The Great East Window
On 3 November 1877, the new Great East Window of St Giles’ was viewed by an invited group of local dignitaries. For the first time since the Reformation, it was made of stained glass. At 40 feet high, it is an impressive sight. In the lower section, the Crucifixion is depicted, the figure of Christ on the cross occupying the centre. Mary Magdalene kneels at his feet, with the Virgin Mary and St John in the foreground, while the mocking enemies of Jesus jeer on the right. In the upper part of the window is the Ascension, the apostles grouped around in awe as Christ rises in brilliant robes towards a golden glory. The tracery at the top is filled with angels.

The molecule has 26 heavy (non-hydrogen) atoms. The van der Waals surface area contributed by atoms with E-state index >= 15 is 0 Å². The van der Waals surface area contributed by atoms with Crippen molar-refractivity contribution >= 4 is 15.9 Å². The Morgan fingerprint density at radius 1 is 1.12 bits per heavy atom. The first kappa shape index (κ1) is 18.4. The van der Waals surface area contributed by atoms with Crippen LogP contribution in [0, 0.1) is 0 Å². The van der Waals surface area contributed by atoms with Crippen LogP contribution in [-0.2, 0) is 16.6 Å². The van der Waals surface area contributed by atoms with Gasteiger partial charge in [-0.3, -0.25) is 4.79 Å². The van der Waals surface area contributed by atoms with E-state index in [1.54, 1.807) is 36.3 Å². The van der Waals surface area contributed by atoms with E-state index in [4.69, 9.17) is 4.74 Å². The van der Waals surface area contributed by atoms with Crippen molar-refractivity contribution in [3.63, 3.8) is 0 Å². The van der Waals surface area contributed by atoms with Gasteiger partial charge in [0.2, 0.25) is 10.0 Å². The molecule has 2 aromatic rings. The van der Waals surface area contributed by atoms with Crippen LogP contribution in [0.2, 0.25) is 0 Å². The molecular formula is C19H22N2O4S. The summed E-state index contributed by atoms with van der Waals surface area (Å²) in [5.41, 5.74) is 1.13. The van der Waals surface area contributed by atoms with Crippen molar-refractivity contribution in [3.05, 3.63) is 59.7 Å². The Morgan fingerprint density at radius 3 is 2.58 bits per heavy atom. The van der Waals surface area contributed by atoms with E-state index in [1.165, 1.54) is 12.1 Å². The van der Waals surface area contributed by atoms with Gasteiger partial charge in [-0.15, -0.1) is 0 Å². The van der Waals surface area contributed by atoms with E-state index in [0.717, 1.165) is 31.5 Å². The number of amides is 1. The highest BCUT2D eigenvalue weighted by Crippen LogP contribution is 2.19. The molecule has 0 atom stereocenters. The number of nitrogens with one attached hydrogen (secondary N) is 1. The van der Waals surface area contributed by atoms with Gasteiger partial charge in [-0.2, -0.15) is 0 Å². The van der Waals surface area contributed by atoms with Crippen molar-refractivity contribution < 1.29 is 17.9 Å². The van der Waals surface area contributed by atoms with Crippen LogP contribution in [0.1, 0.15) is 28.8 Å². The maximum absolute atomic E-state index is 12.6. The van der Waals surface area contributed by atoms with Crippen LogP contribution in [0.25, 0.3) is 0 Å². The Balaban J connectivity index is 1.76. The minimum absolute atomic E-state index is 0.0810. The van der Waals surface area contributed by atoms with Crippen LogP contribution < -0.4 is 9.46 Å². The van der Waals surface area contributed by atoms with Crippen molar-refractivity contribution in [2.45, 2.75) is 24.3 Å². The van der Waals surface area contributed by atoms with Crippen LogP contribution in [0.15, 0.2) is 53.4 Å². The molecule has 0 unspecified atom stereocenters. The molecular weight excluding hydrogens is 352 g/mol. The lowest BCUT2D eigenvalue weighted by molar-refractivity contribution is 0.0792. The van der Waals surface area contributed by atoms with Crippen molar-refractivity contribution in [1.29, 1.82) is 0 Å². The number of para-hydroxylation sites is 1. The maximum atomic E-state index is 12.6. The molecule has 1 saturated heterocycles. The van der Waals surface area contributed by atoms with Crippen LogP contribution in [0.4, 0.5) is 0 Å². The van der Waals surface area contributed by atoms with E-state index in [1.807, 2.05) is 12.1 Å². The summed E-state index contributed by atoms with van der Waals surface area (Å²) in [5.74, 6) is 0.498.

The window was the work of the firm of Messrs Ballantine, who supplied the others in the St Giles’ sequence illustrating the life of Christ. The design had been supervised by Robert Herdman, the well-known Scottish artist specialising in history pictures and portraiture. It had been difficult to find a donor for this window, because its size made it very expensive, but finally the retiring Lord Provost of Edinburgh, Sir James Falshaw, decided to commission it and gift it to the Cathedral. A prominent railway engineer, he had been born in Leeds, but his work had taken him to Scotland. He oversaw the building of the Caledonian Railway, employing a force of 8,000 men, and he would eventually become Chairman of the North British Railway Company. In the same year that the new window was inserted, Robert Herdman painted Sir James’s portrait.